Any piece of tool, equipment, or part of a building that has the potential to fall, collapse, or be ejected causing injury or death to persons due to strike or crush requires risk management and needs to be considered as a falling object.
The Person Conducting Business or Undertaking (PCBU) is required to manage the risks associated with an object falling on a person if it is reasonably likely to injure the person.
This includes such measures as:
- Fall prevention and securing of loads.
- Isolation and no-go zones.
- Appropriate training and supervision.
- Administrative controls (safe work method statements and procedures).
- Regular inspections and good housekeeping techniques.
- Use of Personal Protective Equipment (PPE).
NOTE: PPE should be used in conjunction with other preventative measures, it is not an adequate level of risk management on its own.
The best way to manage risk in any workplace is to consult all stakeholders in the risk management process. An example of stakeholder consultation is to include workers, safety representatives, and committees in your safety discussions and decision-making processes. By using the collective experiences of your stakeholders, you are more likely to identify risks and hazards and choose effective control measures.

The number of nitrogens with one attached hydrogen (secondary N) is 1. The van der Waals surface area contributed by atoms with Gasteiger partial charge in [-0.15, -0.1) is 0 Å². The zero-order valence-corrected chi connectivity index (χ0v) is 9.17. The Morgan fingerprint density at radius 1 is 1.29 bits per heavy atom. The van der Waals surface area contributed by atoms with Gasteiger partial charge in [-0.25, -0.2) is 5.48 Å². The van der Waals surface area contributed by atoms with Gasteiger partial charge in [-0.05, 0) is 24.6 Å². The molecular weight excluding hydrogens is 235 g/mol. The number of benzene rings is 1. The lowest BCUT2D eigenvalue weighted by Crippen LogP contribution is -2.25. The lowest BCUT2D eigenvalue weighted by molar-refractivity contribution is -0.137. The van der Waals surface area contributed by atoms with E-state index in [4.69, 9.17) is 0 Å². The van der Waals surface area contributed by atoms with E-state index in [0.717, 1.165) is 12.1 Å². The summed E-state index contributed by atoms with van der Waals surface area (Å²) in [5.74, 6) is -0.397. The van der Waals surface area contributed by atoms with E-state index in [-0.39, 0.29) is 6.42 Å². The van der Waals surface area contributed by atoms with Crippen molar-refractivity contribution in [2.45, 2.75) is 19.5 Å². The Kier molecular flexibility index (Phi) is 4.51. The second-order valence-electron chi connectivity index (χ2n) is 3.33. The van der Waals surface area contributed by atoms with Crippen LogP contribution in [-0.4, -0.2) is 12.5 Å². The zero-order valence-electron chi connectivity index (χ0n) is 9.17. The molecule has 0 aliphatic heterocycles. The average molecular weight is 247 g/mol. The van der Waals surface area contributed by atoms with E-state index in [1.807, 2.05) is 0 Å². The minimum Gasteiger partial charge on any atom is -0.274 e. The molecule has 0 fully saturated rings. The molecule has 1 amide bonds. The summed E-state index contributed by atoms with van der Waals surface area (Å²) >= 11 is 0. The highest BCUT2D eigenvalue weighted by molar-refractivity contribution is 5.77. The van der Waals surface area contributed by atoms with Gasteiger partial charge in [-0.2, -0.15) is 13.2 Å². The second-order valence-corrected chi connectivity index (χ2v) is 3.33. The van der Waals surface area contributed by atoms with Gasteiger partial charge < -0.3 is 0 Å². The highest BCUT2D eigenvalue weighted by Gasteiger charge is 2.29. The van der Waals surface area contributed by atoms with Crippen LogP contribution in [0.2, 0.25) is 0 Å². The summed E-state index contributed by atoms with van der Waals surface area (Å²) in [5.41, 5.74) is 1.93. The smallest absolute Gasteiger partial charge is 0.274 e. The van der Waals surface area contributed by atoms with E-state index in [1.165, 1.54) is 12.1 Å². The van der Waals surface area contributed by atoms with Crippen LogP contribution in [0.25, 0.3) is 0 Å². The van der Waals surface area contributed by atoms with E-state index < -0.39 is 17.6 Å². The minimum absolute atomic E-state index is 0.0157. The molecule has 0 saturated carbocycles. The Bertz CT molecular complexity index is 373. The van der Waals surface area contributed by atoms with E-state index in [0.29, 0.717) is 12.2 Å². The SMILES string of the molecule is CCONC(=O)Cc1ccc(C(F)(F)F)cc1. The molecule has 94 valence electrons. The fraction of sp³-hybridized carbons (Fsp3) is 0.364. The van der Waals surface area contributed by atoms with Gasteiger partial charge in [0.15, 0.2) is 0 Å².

Some suggested controls to consider include:
- Stacking items at ground level.
- Loading pallets correctly and ensuring they are in a safe condition prior to use.
- Using netting, strapping, or restraints to keep items in place if stored above ground level.
- Following safe load limits when storing and transporting items.
- Forklifts and moving equipment are to be maintained, in good condition, suitable for the terrain, and operated by trained and licensed persons.
- Setting up no-go or isolation zones which can include the setup of barriers etc.
When working at heights you should:
- ensure your tools and equipment are away from edges and sills,
- tether and secure tools to ensure they do not fall,
- practice good housekeeping techniques and,
- when working on scaffolds ensure toe boards, falling object protective structures (FOPS), and infill panels are in use.
Remember – it’s much better to prevent an object from falling rather than to have to make changes after a fall or injury has taken place.